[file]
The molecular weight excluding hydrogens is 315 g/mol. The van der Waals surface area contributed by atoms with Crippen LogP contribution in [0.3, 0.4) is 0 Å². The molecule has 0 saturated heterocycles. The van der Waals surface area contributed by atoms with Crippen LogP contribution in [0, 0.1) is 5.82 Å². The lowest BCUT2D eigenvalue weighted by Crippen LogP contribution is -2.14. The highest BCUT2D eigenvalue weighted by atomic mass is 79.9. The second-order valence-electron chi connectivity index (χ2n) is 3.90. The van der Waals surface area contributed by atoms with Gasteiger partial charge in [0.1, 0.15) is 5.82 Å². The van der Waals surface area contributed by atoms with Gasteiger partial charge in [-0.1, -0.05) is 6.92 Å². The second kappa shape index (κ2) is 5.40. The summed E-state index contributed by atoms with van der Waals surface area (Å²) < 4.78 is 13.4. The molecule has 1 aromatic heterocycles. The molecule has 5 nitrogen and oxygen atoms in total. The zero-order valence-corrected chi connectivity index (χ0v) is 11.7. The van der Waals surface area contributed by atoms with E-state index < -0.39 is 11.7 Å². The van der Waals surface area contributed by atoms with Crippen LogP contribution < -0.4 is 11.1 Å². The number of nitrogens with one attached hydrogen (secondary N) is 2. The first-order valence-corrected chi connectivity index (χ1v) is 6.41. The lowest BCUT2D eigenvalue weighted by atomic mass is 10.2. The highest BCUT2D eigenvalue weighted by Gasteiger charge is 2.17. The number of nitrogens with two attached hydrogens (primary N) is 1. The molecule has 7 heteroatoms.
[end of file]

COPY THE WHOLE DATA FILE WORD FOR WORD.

The molecular weight excluding hydrogens is 315 g/mol. The van der Waals surface area contributed by atoms with Crippen LogP contribution in [0.3, 0.4) is 0 Å². The molecule has 0 saturated heterocycles. The van der Waals surface area contributed by atoms with Crippen LogP contribution in [0, 0.1) is 5.82 Å². The lowest BCUT2D eigenvalue weighted by Crippen LogP contribution is -2.14. The highest BCUT2D eigenvalue weighted by atomic mass is 79.9. The second-order valence-electron chi connectivity index (χ2n) is 3.90. The van der Waals surface area contributed by atoms with Gasteiger partial charge in [0.1, 0.15) is 5.82 Å². The van der Waals surface area contributed by atoms with Gasteiger partial charge in [-0.1, -0.05) is 6.92 Å². The second kappa shape index (κ2) is 5.40. The summed E-state index contributed by atoms with van der Waals surface area (Å²) < 4.78 is 13.4. The molecule has 1 aromatic heterocycles. The molecule has 5 nitrogen and oxygen atoms in total. The zero-order valence-corrected chi connectivity index (χ0v) is 11.7. The van der Waals surface area contributed by atoms with E-state index < -0.39 is 11.7 Å². The van der Waals surface area contributed by atoms with Crippen LogP contribution < -0.4 is 11.1 Å². The number of nitrogens with one attached hydrogen (secondary N) is 2. The first-order valence-corrected chi connectivity index (χ1v) is 6.41. The lowest BCUT2D eigenvalue weighted by atomic mass is 10.2. The highest BCUT2D eigenvalue weighted by Gasteiger charge is 2.17. The number of nitrogens with two attached hydrogens (primary N) is 1. The molecule has 7 heteroatoms.